In my practice, I’ve worked with many couples who complain that the spark has gone out of their marriage and they don’t connect well anymore. I explain that emotional and sexual intimacy go hand in hand and with careful attention to fostering more loving feelings, it can be restored.
Marisa puts it like this: “I love Patrick, but I’m just not in love with him anymore.” When Patrick tries to get close to me, it feels like he mostly wants sex and I’m exhausted from my long work days. If he helped out more with our three kids, that would help me feel more energized.”
Marisa explains that her feelings have been building up for years and she feels guilty because she is starting to fantasize about getting a divorce. Patrick says, “I’m shocked and feel so hurt. You have no loyalty to me – there’s no way I want a divorce.”
As Marisa and Patrick describe their typical pattern of relating during their twenty years of marriage, it amounts to Patrick seeking out Marisa for emotional and sexual intimacy and Marisa withdrawing. Patrick describes his disengagement from Marisa as a struggle. “It just feels hard to feel rejected by my wife. She says she loves me, but I don’t feel close to her.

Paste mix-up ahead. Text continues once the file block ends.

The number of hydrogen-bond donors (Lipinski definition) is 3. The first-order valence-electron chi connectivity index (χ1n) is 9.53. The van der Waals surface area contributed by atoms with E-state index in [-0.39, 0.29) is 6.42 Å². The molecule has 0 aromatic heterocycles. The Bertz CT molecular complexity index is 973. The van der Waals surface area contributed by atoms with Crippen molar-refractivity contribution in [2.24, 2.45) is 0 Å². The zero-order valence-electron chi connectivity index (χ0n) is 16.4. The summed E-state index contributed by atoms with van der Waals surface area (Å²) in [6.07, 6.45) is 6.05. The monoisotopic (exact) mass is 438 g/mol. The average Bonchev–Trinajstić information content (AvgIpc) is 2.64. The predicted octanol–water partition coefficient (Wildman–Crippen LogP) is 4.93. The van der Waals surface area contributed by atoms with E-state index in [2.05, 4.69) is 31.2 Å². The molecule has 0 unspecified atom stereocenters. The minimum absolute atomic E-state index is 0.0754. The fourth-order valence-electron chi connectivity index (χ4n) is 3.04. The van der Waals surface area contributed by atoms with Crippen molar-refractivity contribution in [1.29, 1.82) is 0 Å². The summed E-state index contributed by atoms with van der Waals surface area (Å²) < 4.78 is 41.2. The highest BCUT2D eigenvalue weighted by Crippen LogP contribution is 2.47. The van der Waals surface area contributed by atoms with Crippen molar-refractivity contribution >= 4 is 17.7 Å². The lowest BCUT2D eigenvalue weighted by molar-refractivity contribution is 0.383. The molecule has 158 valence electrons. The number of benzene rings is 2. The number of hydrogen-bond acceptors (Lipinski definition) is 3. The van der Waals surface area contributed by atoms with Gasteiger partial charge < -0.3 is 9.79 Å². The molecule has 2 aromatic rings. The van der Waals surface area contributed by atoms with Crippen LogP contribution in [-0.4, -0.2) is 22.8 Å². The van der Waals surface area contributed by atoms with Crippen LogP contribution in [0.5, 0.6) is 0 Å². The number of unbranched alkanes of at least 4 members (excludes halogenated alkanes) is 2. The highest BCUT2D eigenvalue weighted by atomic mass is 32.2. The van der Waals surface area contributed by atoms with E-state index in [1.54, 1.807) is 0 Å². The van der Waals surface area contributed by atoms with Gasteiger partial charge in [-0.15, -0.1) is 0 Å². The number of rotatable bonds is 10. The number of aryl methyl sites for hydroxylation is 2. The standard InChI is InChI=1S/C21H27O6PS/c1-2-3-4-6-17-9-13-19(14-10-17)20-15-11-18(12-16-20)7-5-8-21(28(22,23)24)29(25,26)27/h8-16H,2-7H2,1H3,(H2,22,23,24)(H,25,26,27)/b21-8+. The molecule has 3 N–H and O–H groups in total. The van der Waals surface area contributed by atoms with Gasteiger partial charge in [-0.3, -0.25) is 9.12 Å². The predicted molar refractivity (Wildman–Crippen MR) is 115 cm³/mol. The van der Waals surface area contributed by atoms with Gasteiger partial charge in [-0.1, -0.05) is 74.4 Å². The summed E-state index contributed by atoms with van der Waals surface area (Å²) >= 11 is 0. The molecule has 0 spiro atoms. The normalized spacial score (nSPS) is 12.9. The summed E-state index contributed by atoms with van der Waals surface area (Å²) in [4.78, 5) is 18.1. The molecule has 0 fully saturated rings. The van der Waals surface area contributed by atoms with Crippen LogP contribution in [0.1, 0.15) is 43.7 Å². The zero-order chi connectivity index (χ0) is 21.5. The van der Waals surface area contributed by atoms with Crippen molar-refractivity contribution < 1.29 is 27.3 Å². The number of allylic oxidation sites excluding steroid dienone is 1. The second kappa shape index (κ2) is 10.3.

According to experts, the most common reason couples fall out of love and divorce is because of a pursuer-distancer pattern that develops over time. Dr. Sue Johnson identifies the pattern of demand-withdraw as the “Protest Polka” and says it’s one of three “Demon Dialogues.” She explains that when one partner becomes critical and aggressive the other often becomes defensive and distant.
Reestablishing Emotional Intimacy
If Marisa and Patrick want to fall back in love again, they need to stop focusing on each other’s flaws and spend their energy fostering a deeper connection. In other words, stop assuming the worst of each other and put an end to demanding their partner change.